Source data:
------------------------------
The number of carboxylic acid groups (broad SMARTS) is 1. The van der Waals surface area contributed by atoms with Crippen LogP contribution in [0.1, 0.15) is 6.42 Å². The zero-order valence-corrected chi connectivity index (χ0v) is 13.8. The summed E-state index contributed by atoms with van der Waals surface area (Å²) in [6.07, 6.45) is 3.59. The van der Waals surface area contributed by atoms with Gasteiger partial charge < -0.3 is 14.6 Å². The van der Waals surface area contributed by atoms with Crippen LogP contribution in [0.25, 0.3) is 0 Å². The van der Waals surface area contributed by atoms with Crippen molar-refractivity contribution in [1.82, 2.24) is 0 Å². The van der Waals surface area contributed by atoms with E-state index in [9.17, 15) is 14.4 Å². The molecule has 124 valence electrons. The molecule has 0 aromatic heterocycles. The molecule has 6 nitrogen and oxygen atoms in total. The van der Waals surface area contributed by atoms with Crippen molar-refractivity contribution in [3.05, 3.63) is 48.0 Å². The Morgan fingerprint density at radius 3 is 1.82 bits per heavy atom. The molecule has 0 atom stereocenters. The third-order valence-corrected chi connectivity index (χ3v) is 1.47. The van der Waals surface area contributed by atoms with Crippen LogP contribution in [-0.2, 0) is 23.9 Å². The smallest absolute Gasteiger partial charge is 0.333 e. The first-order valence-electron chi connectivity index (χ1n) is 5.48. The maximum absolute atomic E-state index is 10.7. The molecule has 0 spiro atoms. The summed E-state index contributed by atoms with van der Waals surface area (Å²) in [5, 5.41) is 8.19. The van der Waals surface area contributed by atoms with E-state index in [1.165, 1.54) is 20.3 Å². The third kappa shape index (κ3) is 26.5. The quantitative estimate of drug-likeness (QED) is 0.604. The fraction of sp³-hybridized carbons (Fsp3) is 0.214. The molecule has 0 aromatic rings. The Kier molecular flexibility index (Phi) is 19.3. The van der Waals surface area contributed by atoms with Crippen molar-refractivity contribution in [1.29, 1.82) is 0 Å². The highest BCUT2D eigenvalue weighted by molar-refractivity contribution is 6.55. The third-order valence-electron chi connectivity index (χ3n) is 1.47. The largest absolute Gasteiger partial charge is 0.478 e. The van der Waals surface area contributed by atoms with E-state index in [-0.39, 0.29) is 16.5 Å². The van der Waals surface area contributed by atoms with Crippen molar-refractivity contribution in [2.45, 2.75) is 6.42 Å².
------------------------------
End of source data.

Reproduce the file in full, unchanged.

The number of carboxylic acid groups (broad SMARTS) is 1. The van der Waals surface area contributed by atoms with Crippen LogP contribution in [0.1, 0.15) is 6.42 Å². The zero-order valence-corrected chi connectivity index (χ0v) is 13.8. The summed E-state index contributed by atoms with van der Waals surface area (Å²) in [6.07, 6.45) is 3.59. The van der Waals surface area contributed by atoms with Gasteiger partial charge < -0.3 is 14.6 Å². The van der Waals surface area contributed by atoms with Crippen LogP contribution in [0.25, 0.3) is 0 Å². The van der Waals surface area contributed by atoms with Crippen molar-refractivity contribution in [1.82, 2.24) is 0 Å². The van der Waals surface area contributed by atoms with E-state index in [9.17, 15) is 14.4 Å². The molecule has 124 valence electrons. The molecule has 0 aromatic heterocycles. The molecule has 6 nitrogen and oxygen atoms in total. The van der Waals surface area contributed by atoms with Crippen molar-refractivity contribution in [3.05, 3.63) is 48.0 Å². The Morgan fingerprint density at radius 3 is 1.82 bits per heavy atom. The molecule has 0 atom stereocenters. The third-order valence-corrected chi connectivity index (χ3v) is 1.47. The van der Waals surface area contributed by atoms with Crippen LogP contribution in [-0.2, 0) is 23.9 Å². The smallest absolute Gasteiger partial charge is 0.333 e. The first-order valence-electron chi connectivity index (χ1n) is 5.48. The maximum absolute atomic E-state index is 10.7. The molecule has 0 spiro atoms. The summed E-state index contributed by atoms with van der Waals surface area (Å²) in [5, 5.41) is 8.19. The van der Waals surface area contributed by atoms with E-state index in [1.165, 1.54) is 20.3 Å². The third kappa shape index (κ3) is 26.5. The quantitative estimate of drug-likeness (QED) is 0.604. The fraction of sp³-hybridized carbons (Fsp3) is 0.214. The molecule has 0 aromatic rings. The Kier molecular flexibility index (Phi) is 19.3. The van der Waals surface area contributed by atoms with Crippen molar-refractivity contribution in [1.29, 1.82) is 0 Å². The highest BCUT2D eigenvalue weighted by molar-refractivity contribution is 6.55. The third-order valence-electron chi connectivity index (χ3n) is 1.47. The largest absolute Gasteiger partial charge is 0.478 e. The van der Waals surface area contributed by atoms with E-state index in [-0.39, 0.29) is 16.5 Å². The van der Waals surface area contributed by atoms with Crippen molar-refractivity contribution in [2.45, 2.75) is 6.42 Å².